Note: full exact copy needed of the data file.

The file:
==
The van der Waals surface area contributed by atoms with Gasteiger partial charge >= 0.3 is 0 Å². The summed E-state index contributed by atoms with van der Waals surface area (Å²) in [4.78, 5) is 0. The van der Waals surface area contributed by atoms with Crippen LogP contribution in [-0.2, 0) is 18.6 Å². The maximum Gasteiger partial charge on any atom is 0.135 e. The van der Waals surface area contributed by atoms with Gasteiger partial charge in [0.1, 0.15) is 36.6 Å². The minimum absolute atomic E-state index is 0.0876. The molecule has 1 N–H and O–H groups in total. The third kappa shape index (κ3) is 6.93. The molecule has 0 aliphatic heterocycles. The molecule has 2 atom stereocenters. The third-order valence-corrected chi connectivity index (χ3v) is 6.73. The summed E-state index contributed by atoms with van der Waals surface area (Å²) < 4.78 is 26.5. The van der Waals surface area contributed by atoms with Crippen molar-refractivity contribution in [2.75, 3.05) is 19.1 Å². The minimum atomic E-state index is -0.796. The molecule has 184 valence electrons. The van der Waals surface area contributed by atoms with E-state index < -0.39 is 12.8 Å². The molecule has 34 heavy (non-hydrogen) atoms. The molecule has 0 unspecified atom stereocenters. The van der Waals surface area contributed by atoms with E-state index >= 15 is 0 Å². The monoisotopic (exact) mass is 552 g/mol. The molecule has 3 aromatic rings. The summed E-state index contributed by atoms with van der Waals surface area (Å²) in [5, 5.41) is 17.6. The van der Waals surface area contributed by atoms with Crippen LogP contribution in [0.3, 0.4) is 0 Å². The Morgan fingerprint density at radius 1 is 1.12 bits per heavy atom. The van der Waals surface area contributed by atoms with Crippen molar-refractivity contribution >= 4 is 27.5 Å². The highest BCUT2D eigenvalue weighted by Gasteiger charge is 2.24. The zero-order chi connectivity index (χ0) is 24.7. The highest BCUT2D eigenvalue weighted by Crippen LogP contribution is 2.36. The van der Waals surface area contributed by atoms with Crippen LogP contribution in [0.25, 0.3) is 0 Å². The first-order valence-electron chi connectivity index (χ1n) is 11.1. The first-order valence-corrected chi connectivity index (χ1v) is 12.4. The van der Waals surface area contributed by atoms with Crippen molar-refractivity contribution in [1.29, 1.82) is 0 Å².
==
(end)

The van der Waals surface area contributed by atoms with Gasteiger partial charge >= 0.3 is 0 Å². The summed E-state index contributed by atoms with van der Waals surface area (Å²) in [4.78, 5) is 0. The van der Waals surface area contributed by atoms with Crippen LogP contribution in [-0.2, 0) is 18.6 Å². The maximum Gasteiger partial charge on any atom is 0.135 e. The van der Waals surface area contributed by atoms with Gasteiger partial charge in [0.1, 0.15) is 36.6 Å². The minimum absolute atomic E-state index is 0.0876. The molecule has 1 N–H and O–H groups in total. The third kappa shape index (κ3) is 6.93. The molecule has 0 aliphatic heterocycles. The molecule has 2 atom stereocenters. The third-order valence-corrected chi connectivity index (χ3v) is 6.73. The summed E-state index contributed by atoms with van der Waals surface area (Å²) < 4.78 is 26.5. The van der Waals surface area contributed by atoms with Crippen molar-refractivity contribution in [2.75, 3.05) is 19.1 Å². The minimum atomic E-state index is -0.796. The molecule has 184 valence electrons. The van der Waals surface area contributed by atoms with E-state index < -0.39 is 12.8 Å². The molecule has 34 heavy (non-hydrogen) atoms. The molecule has 0 unspecified atom stereocenters. The van der Waals surface area contributed by atoms with E-state index >= 15 is 0 Å². The monoisotopic (exact) mass is 552 g/mol. The molecule has 3 aromatic rings. The summed E-state index contributed by atoms with van der Waals surface area (Å²) in [5, 5.41) is 17.6. The van der Waals surface area contributed by atoms with Crippen LogP contribution in [0.3, 0.4) is 0 Å². The Morgan fingerprint density at radius 1 is 1.12 bits per heavy atom. The van der Waals surface area contributed by atoms with Crippen molar-refractivity contribution >= 4 is 27.5 Å². The highest BCUT2D eigenvalue weighted by Gasteiger charge is 2.24. The zero-order chi connectivity index (χ0) is 24.7. The highest BCUT2D eigenvalue weighted by Crippen LogP contribution is 2.36. The van der Waals surface area contributed by atoms with Crippen LogP contribution in [0.25, 0.3) is 0 Å². The first-order valence-electron chi connectivity index (χ1n) is 11.1. The first-order valence-corrected chi connectivity index (χ1v) is 12.4. The van der Waals surface area contributed by atoms with Crippen molar-refractivity contribution in [1.29, 1.82) is 0 Å².